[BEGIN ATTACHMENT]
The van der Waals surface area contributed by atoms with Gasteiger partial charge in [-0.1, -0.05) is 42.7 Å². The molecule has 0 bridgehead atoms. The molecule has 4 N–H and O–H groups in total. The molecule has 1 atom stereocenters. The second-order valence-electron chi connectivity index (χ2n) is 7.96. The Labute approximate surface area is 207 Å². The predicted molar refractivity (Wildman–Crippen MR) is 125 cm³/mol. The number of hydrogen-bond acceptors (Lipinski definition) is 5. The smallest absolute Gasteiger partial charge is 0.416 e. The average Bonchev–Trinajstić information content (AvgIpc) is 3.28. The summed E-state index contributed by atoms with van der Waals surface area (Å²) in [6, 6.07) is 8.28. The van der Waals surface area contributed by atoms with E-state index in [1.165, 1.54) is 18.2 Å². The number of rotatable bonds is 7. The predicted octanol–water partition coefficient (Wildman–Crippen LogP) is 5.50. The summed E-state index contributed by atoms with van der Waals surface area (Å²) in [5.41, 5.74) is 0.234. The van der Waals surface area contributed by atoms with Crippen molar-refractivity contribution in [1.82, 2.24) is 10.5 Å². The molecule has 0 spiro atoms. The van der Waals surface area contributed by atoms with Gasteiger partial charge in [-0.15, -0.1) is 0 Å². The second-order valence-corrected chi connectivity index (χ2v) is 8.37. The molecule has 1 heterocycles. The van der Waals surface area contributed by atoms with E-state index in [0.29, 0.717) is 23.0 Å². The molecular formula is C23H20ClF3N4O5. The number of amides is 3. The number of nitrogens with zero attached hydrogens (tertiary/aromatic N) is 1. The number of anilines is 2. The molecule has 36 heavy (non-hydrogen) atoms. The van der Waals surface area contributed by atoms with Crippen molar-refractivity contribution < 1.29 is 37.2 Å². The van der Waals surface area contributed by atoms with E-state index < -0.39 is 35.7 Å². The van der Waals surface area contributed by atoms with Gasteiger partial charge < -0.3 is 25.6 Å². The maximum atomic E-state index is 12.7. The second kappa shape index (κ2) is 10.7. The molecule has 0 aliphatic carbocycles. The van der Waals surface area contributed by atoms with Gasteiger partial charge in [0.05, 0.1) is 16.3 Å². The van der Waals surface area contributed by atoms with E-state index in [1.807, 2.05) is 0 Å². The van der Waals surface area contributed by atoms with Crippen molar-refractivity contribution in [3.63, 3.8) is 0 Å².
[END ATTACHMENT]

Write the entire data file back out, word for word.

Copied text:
The van der Waals surface area contributed by atoms with Gasteiger partial charge in [-0.1, -0.05) is 42.7 Å². The molecule has 0 bridgehead atoms. The molecule has 4 N–H and O–H groups in total. The molecule has 1 atom stereocenters. The second-order valence-electron chi connectivity index (χ2n) is 7.96. The Labute approximate surface area is 207 Å². The predicted molar refractivity (Wildman–Crippen MR) is 125 cm³/mol. The number of hydrogen-bond acceptors (Lipinski definition) is 5. The smallest absolute Gasteiger partial charge is 0.416 e. The average Bonchev–Trinajstić information content (AvgIpc) is 3.28. The summed E-state index contributed by atoms with van der Waals surface area (Å²) in [6, 6.07) is 8.28. The van der Waals surface area contributed by atoms with E-state index in [1.165, 1.54) is 18.2 Å². The number of rotatable bonds is 7. The predicted octanol–water partition coefficient (Wildman–Crippen LogP) is 5.50. The summed E-state index contributed by atoms with van der Waals surface area (Å²) in [5.41, 5.74) is 0.234. The van der Waals surface area contributed by atoms with Crippen molar-refractivity contribution in [1.82, 2.24) is 10.5 Å². The molecule has 0 spiro atoms. The van der Waals surface area contributed by atoms with Gasteiger partial charge in [-0.15, -0.1) is 0 Å². The second-order valence-corrected chi connectivity index (χ2v) is 8.37. The molecule has 1 heterocycles. The van der Waals surface area contributed by atoms with E-state index in [0.29, 0.717) is 23.0 Å². The molecular formula is C23H20ClF3N4O5. The number of amides is 3. The number of nitrogens with zero attached hydrogens (tertiary/aromatic N) is 1. The number of anilines is 2. The molecule has 36 heavy (non-hydrogen) atoms. The van der Waals surface area contributed by atoms with Crippen molar-refractivity contribution < 1.29 is 37.2 Å². The van der Waals surface area contributed by atoms with E-state index < -0.39 is 35.7 Å². The van der Waals surface area contributed by atoms with Gasteiger partial charge < -0.3 is 25.6 Å². The maximum atomic E-state index is 12.7. The second kappa shape index (κ2) is 10.7. The molecule has 0 aliphatic carbocycles. The van der Waals surface area contributed by atoms with Gasteiger partial charge in [0.05, 0.1) is 16.3 Å². The van der Waals surface area contributed by atoms with E-state index in [1.807, 2.05) is 0 Å². The van der Waals surface area contributed by atoms with Crippen molar-refractivity contribution in [3.63, 3.8) is 0 Å².